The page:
It has been a busy week for Luis Planas.
The Spanish Minister of Agriculture, Fisheries and Food has been in negotiations with the European Union over the proposed budget for the Common Agricultural Policy (CAP) and also announced a package of ten measures to shore up the country’s faltering olive oil sector.
Planas said that the negotiations over funding the CAP had begun well, but more needed to be done in terms of direct aid for the olive oil and other agricultural sectors.
The industry does not agree with a market intervention that implies that price formation is not carried out through supply and demand. The industry wants freedom on the market.
“More measures are required to deal with the critical situations faced by several agricultural sectors, such as the olive oil sector,” Planas said in the latest meeting with his European counterparts.
He emphasized how Covid-19 and American tariffs on some Spanish olive oil imports are taking their toll on the world’s largest olive oil producer.See Also:Olive Oil and the CAP
“This is a political, discriminatory and unfair measure,” said Rafael Pico Lapuente, the executive director of Asoliva, the Spanish Association of Olive Oil Exporting, Industry and Commerce.
“I think that in the face of political decisions the response must be political from the E.U. and from Spain, and this can only be achieved through negotiations at the highest level,” he told Olive Oil Times.
Planas’ ongoing negotiations with the E.U. are also essential to several parts of the package of measures he presented, which were announced right after a series of meetings held between the minister and key players in the Spanish olive oil sector.
The proposal was met with both interest and skepticism by olive oil producers and exporters. While the measures tackle many of the challenges facing the sector, some believe the goals are not ambitious enough or are at least too dependent on the negotiations with the E.U.
Included in the measures is the option for producers and cooperatives to store up to 10 percent of their total olive oil harvest during crop years with particularly high yields. The ministry argues that this would help stabilize prices and prevent precipitous drops.
The package also includes provisions to emphasize quality, with measures to promote early harvest olive oils and differentiate the labels of traditionally-produced oils from those made using high density and super-high density methods.
Measures aimed at helping small, traditional olive oil farms to restructure their business and become more profitable are also included in the package. Part of how the ministry wants to do this is through a campaign emphasizing the health benefits associated with high-quality extra virgin olive oil.
However, Lapuente warned that the government’s measures have not gone far enough.
“In my opinion, it is very difficult to get the consumer to value traditionally-produced olive oil,” Lapuente said. “I believe that the consumer will continue to use the quality and the price of the product in order to choose which oil to buy.”
“However, in order to stimulate the consumption of traditionally-produced olive oil, we would need specific promotional measures,” he added.
Interaceituna and Asemesa, two of the county’s table olive associations, have also expressed skepticism at the plan. Both associations have said that they hoped for more funds for innovation.
José Ignacio Montaño, Asemesa’s president, stressed the need to invest in providing growers with better access to water and in new means for mechanized harvesting.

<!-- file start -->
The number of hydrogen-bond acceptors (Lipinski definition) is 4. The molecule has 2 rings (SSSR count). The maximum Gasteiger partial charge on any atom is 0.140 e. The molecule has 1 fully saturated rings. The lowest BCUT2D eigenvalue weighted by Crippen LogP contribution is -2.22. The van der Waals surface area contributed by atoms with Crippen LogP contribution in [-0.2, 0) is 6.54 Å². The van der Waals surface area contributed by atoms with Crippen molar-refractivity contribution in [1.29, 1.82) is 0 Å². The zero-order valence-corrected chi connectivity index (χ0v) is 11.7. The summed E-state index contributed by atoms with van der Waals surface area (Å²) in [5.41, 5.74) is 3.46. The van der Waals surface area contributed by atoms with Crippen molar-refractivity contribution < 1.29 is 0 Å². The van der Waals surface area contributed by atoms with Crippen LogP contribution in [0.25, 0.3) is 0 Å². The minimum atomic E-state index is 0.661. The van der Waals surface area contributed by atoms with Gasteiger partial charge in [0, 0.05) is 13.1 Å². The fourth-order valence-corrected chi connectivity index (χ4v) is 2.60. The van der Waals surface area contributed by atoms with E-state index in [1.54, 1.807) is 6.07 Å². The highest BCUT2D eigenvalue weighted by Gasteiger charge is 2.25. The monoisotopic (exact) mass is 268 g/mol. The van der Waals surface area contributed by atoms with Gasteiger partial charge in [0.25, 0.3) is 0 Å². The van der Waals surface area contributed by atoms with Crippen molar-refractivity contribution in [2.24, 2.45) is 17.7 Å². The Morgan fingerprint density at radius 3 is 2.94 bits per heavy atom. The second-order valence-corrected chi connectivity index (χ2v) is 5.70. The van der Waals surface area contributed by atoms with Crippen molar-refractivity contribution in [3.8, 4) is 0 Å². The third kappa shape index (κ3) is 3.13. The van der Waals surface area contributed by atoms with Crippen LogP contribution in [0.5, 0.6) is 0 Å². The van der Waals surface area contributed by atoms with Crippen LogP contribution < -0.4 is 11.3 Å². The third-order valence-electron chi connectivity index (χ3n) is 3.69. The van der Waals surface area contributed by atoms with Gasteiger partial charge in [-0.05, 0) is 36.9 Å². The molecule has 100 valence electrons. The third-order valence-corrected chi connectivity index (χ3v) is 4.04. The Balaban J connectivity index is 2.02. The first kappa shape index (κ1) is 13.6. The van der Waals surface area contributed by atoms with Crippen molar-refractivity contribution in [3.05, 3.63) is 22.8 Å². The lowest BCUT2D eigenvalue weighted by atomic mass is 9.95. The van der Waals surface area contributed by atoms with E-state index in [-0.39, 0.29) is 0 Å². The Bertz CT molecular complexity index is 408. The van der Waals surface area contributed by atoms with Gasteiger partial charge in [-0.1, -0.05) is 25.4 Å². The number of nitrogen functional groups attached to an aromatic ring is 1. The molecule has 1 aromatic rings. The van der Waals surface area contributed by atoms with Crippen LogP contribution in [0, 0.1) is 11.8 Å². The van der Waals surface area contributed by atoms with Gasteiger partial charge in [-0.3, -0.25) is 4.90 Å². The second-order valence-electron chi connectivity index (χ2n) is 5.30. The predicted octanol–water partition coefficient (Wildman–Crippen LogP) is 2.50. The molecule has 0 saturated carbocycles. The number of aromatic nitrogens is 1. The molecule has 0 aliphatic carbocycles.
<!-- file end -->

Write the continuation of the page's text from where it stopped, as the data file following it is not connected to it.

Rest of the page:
“If we go ahead with the handpicking, given the Spanish labor and social costs, within five years we will be earning a tenth of our current profits,” he said.
The idea is to improve quality through inspection and controlling the movement of olive oils in Spain. The new measures ask companies to physically separate the different activities within the industry – including refineries, packers, other vegetable oil production lines and extractors – so they can be monitored more thoroughly.
Lapuente and others, however, believe this will make Spanish olive oil producers less competitive on the global market.
“This will cause enormous economic investments that will make the export sector less competitive against those countries that do not undergo this mandatory regulation,” Lapuente said. “The cost of production for the Spanish exporters will be remarkably higher, while the needed controls and inspections could be executed without burdening the production cost.”
However, many small farmers believe that in-depth investigations are needed to ensure that all operators, including the biggest players on the market, are acting lawfully.
At the core of the many discussions that led to the plan are the persistently – and for some illogically – low olive oil prices plaguing the country.
While Spanish law says that sale contracts must provide producers with a price compatible with their production expenses, some experts do not believe that this is currently the case. These experts said that in difficult times this regulation actually may translate into unsold olive oil, especially for traditional olive growers, many of whom are further impacted by their higher production costs.
Moreover, not everyone agrees that the aforementioned self-regulation measures, meant to help stabilize prices, would be the right path forward.
“The industry does not agree with a market intervention that implies that price formation is not carried out through supply and demand,” Lapuente said. “The industry wants freedom on the market. However, we are waiting for the Minister to inform us of the full details of the proposal before taking a decision on whether to support it or reject it.”
While the discussions are ongoing, many of the Ministry of Agriculture’s future steps will depend on the consensus within the E.U. for actions and funds aimed at the development of the olive oil sector.